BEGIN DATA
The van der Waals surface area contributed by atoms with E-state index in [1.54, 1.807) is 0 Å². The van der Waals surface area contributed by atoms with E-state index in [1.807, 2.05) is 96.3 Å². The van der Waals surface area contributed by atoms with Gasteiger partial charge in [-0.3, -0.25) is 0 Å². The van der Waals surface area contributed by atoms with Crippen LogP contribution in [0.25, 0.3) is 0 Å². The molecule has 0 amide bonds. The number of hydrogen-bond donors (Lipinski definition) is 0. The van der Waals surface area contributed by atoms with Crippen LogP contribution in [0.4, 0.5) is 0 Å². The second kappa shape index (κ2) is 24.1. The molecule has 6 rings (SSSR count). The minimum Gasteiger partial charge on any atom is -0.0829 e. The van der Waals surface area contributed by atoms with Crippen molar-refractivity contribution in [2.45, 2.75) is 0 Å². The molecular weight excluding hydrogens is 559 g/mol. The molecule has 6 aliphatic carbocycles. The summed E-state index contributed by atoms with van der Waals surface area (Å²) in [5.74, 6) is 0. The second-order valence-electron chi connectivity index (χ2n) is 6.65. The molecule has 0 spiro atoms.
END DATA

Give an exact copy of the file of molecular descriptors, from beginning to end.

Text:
The van der Waals surface area contributed by atoms with E-state index in [1.54, 1.807) is 0 Å². The van der Waals surface area contributed by atoms with E-state index in [1.807, 2.05) is 96.3 Å². The van der Waals surface area contributed by atoms with Gasteiger partial charge in [-0.3, -0.25) is 0 Å². The van der Waals surface area contributed by atoms with Crippen LogP contribution in [0.25, 0.3) is 0 Å². The molecule has 0 amide bonds. The number of hydrogen-bond donors (Lipinski definition) is 0. The van der Waals surface area contributed by atoms with Crippen LogP contribution in [0.4, 0.5) is 0 Å². The second kappa shape index (κ2) is 24.1. The molecule has 6 rings (SSSR count). The minimum Gasteiger partial charge on any atom is -0.0829 e. The van der Waals surface area contributed by atoms with Crippen molar-refractivity contribution in [2.45, 2.75) is 0 Å². The molecular weight excluding hydrogens is 559 g/mol. The molecule has 6 aliphatic carbocycles. The summed E-state index contributed by atoms with van der Waals surface area (Å²) in [5.74, 6) is 0. The second-order valence-electron chi connectivity index (χ2n) is 6.65. The molecule has 0 spiro atoms.